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SAT0253 Evans Syndrome at Childhood-Onset Systemic Lupus Erythematosus Diagnosis: A Large Multicenter Study
  1. G.E. Lube1,
  2. M.P.L. Ferriani1,
  3. L.M. Campos1,
  4. M.T. Terreri2,
  5. E. Bonfá3,
  6. C.S. Magalhães4,
  7. N.E. Aikawa3,
  8. D.P. Piotto2,
  9. O.A. Peracchi2,
  10. M.C. Santos5,
  11. S. Appenzeller6,
  12. V.P. Ferriani7,
  13. R.M. Pereira3,
  14. C.A. Silva1
  1. 1Pediatric Rheumatology Div., Faculdade de Medicina da Universidade de São Paulo
  2. 2Pediatric Rheumatology Div., UNIFESP
  3. 3Rheumatology Div., Faculdade de Medicina da Universidade de São Paulo, São Paulo
  4. 4Pediatric Rheumatology Div., UNESP, Botucatu
  5. 5Pediatric Rheumatology Div., Santa Casa de São Paulo, São Paulo
  6. 6Pediatric Rheumatology Div., UNICAMP, Campinas
  7. 7Pediatric Rheumatology Div., FMUSP - Ribeirão Preto, Ribeirão Preto, Brazil


Background Evans syndrome (ES) is an uncommon manifestation characterized by autoimmune destruction of red cells and platelets and concomitant or sequential appearance of immune thrombocytopenia (ITP) and autoimmune hemolytic anemia (AIHA). This involvement has been associated to severe disease activity in adult patients with systemic lupus erythematosus (SLE), particularly at disease onset. However, ES studies in childhood-onset SLE (cSLE) patients have been rarely reported and limited to small populations.

Objectives The objective of the present multicenter study was to assess ES in a large cSLE cohort at diagnosis evaluating prevalence, clinical features, laboratory findings and outcomes.

Methods A retrospective multicenter cohort study (Brazilian cSLE group) was performed in 10 Pediatric Rheumatology services including 850 patients with cSLE (ACR criteria). None of them had secondary etiologies of autoimmune cytopenias, such as infections, primary immunodeficiencies and malignancies. Patients were divided in two groups for the assessment of lupus manifestations, laboratory exams and treatment at cSLE diagnosis: patients with ES and patients without ES.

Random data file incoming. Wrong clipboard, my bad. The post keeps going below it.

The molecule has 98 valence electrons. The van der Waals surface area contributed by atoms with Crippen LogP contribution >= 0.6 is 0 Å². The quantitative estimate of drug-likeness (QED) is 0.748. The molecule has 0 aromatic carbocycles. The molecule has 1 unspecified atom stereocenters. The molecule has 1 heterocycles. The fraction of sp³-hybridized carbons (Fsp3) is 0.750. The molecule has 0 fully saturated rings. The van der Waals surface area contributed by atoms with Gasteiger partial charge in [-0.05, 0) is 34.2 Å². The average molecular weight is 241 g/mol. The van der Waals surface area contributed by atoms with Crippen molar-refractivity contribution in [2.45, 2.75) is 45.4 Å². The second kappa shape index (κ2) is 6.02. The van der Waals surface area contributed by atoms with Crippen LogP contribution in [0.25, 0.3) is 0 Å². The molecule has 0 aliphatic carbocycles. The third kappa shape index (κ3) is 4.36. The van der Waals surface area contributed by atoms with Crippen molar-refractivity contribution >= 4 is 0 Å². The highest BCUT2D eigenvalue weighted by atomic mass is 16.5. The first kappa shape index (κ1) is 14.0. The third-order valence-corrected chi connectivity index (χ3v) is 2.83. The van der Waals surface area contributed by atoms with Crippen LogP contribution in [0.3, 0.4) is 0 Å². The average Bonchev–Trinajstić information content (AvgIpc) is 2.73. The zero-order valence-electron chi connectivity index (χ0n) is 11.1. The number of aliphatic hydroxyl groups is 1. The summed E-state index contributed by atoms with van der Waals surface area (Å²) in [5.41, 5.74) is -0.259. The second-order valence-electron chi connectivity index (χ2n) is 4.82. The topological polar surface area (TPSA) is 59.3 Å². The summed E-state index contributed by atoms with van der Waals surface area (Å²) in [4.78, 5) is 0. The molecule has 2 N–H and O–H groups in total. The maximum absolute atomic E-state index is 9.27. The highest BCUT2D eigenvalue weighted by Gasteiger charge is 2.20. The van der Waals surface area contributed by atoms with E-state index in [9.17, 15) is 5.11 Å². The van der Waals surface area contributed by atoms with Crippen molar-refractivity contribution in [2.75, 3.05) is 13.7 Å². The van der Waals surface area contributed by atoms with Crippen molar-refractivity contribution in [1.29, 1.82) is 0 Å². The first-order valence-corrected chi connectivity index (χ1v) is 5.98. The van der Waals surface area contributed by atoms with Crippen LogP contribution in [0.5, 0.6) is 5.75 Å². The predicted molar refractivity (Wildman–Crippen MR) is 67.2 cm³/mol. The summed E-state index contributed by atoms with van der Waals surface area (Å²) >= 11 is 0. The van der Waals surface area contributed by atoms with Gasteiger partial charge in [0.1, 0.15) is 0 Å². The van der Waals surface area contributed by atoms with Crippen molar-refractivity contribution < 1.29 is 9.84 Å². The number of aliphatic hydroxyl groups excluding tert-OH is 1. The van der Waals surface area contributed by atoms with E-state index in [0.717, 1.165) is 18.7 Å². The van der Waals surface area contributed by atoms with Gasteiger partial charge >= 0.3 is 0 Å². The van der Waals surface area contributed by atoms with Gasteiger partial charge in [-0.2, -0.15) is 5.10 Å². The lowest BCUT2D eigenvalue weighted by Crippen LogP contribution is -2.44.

Results ES was observed in 11/850 (1.3%) cSLE patients at diagnosis. The majority of them had hemorrhagic manifestations (58%) and active disease (82%). All patients with ES were hospitalized and none of them died. Comparisons of cSLE patients with and without ES at diagnosis revealed similar frequencies of female gender, multi-organ involvement, autoantibody profile and low complement levels (p>0.05). Patients with ES had a lower frequency of malar rash (9% vs. 53%, p=0.003) and musculoskeletal involvement (18% vs. 69%, p=0.001) than those without this complication. The median of hemoglobin [7.4 (5.4–9.4) vs. 10.3 (3.5–16.4)g/dL, p<0.001] and platelets [27 (15–54) vs. 231 (2–761)x103/mm3, p=0.005] were significantly lower in ES compared to non-ES patients, whereas lymphocytes were significantly higher in ES patients [1.8 (1–2.38) vs. 1.16 (0.07–7)x103/mm3, p<0.001]. The frequencies of intravenous methylprednisolone (82% vs. 43%, p=0.013) and intravenous immunoglobulin use (64% vs. 3%, p<0.0001) were significantly higher in the former group. Current prednisone dose between the two groups was similar [1.1 (0.76–1.5) vs. 1.0 mg/kg/day (0–30), 0.195].

Conclusions Our large multicenter study identified that ES was a rare and severe cSLE manifestation with a difficult diagnosis due to the absence of typical lupus manifestations, often requiring hospitalization and intravenous treatment.

Disclosure of Interest G. Lube: None declared, M. Ferriani: None declared, L. Campos: None declared, M. Terreri: None declared, E. Bonfá: None declared, C. Magalhães: None declared, N. Aikawa: None declared, D. Piotto: None declared, O. Peracchi: None declared, M. C. Santos: None declared, S. Appenzeller: None declared, V. Ferriani: None declared, R. Pereira: None declared, C. Silva Grant/research support from: Conselho Nacional de Desenvolvimento Científico e Tecnolόgico (CNPq 302724/2011–7 to CAS), Federico Foundation (to CAS) and by Núcleo de Apoio à Pesquisa “Saúde da Criança e do Adolescente” da USP (NAP-CriAd) to CAS

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